Recommendation: Bogdan Mamonov at Sputnik Gallery

April 8, 2010

Sometimes we write about the work of an artist and never doubt that that it’s the artist’s work that matters. Not this time. What’s important in this show isn’t Bogdan Mamonov’s paintings based on his great-grandfather’s photographs – it’s the photographs. Our apologies to Mr. Mamonov, an accomplished artist himself, who has duplicated in oils the images created by his great-grandfather.

Gregory Speer owned a French-made stereoscopic camera. It produced left-eye views and right-eye views which, if Mr. Speer had been able to superimpose them, would have created very early 3D images. One of the finest images is Mr. Speer and his  young daughter laughingly photographing themselves in a mirror. You’ll see the camera in his hands as they take their double portraits.

As an engineer, Gregory Speer’s understanding of the concept underlying the camera’s creation, which made use of plate glass images, and his pleasure in using it cannot be exaggerated. The warmth of the images of the family, in serious moments, having fun, all of the varieties of everyday life, haunts us and hurts us as we realize the loss of their lifestyle and their joy in each other.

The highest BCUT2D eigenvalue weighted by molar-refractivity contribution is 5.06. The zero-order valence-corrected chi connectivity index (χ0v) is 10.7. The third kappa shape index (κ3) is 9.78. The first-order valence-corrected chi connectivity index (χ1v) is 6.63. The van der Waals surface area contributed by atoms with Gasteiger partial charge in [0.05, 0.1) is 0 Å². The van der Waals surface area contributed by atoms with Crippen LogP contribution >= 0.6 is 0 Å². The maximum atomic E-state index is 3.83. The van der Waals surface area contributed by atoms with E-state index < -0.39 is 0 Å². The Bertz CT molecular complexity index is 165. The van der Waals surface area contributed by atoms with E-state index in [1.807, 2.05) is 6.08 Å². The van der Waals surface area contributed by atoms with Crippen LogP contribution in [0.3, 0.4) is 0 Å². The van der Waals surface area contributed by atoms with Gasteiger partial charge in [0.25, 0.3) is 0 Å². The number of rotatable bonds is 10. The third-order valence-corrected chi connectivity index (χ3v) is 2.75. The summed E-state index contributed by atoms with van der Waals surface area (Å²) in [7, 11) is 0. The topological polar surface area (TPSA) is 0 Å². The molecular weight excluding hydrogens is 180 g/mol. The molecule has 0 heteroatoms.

This is not a show to take lightly. I’m not going to comment on individuals photos. As a body, they are touching, emotional and unbearably sad. They are also testaments to life.

I believe that this quiet show is one of the most important in recent years and must be seen. It bridges the various divides between Russia and the West in ways that political rhetoric will never match.

Sputnik Gallery is at 547 W 27th Street, 5 Fl., New York City. This show is open though May 1 so there is time to see it. As I said, it’s an important show which everyone interested in art, politics, humanity and their juxtaposition should experience.

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